A travel journal about Vietnam would hardly be complete without an entry on Vietnamese food. While there are plenty of eating options for palates who prefer a taste of home, our motto this trip has been, “When in Vietnam, eat what the Vietnamese do.” Thankfully, our  travel companions, Keith and Joan Garborg, agree.

 

Before our kayak outing on Halong Bay, the host on our five-star ship informed us lunch would be served. Lunch turned out to be more like a five-course dinner. We opted for the seafood menu which included crab rolls, tender squid on a bed of sautéed vegetables, and a plate of mussels and prawn cakes. And who could beat the dining room view.

 

Vietnamese food

 

Vietnamese food view

 

We’ve had equally delicious meals, though, that are simple in appearance but complex in flavor. One of the dishes Hanoi is famous for is pho, a traditional noodle soup, accompanied with an array of fresh greens and sauces. Everywhere you look street side vendors set up shop alongside bubbling pots of broth and noodles. Their obliging customers sitting on knee-high plastic chairs, chopsticks in hand, slurping up hot deliciousness.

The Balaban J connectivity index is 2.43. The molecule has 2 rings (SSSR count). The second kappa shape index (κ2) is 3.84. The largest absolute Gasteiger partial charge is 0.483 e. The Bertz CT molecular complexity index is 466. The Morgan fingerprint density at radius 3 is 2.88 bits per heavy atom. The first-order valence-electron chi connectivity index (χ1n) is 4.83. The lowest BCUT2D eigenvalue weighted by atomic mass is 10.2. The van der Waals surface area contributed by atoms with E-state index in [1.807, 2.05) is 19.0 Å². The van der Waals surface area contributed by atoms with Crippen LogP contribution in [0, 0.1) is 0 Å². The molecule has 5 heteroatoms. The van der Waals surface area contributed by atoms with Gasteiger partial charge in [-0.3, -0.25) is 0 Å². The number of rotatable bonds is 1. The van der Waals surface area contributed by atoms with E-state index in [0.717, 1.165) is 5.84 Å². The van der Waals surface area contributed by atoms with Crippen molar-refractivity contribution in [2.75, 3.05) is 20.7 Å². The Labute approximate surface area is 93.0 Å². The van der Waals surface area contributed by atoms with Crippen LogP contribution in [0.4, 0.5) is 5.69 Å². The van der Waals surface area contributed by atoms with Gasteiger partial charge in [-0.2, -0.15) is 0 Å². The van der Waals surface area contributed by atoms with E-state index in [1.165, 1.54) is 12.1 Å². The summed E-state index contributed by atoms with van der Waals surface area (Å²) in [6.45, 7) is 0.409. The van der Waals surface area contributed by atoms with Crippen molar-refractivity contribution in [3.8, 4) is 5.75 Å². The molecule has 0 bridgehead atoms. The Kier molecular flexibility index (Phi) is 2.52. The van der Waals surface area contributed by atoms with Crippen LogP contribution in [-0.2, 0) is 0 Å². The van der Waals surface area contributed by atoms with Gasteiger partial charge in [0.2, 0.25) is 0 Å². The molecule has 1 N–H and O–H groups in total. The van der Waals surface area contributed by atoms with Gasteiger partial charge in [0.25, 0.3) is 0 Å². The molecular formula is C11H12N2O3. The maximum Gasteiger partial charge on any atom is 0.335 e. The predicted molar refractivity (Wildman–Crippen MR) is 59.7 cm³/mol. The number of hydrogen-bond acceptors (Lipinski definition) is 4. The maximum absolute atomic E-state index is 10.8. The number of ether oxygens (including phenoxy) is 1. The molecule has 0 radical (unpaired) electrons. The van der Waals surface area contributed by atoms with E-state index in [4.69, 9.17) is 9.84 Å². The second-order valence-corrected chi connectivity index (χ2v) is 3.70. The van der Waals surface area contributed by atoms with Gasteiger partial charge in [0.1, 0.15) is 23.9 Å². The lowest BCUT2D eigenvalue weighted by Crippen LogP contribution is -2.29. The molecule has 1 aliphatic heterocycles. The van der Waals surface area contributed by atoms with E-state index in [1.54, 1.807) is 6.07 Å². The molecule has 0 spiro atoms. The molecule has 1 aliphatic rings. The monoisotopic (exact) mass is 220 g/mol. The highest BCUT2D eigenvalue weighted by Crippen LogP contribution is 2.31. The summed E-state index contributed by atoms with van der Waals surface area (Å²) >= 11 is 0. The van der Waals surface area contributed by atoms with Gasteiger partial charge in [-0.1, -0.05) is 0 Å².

Vietnamese food street side

 

 

One of our first nights in Vietnam, we climbed a set of narrow stairs to a small restaurant above the street. A slightly stooped gentlemen promptly walked over and placed this note on the table.

 

Vietnamese food Cha ca

 

 

Our choice made for us, we ordered four cha ca entrees. Chunks of fish are thrown into a simmering central pot along with heaps of green onions and dills. Once they’ve wilted until tender, you spoon the mixture into bowls of thin rice noodles and top with fish sauce, fresh chilies, and peanuts. Oh my. Need I say more?

 

Vietnamese cha ca

Vietnamese cha ca

 

One of the more well-known restaurants we’ve visited is called Koto. Started by Australian chef Jimmy Pham, the restaurant offers an array of both Western and Vietnamese dishes prepared by at-risk youth who have been accepted into a restaurant training program. According to our palates, at least, the investment is paying off. Marinated seabass in banana leaves, anyone?

 

Vietnamese food sea bass

 

So far this adventure in Vietnamese food is a totally win.

 

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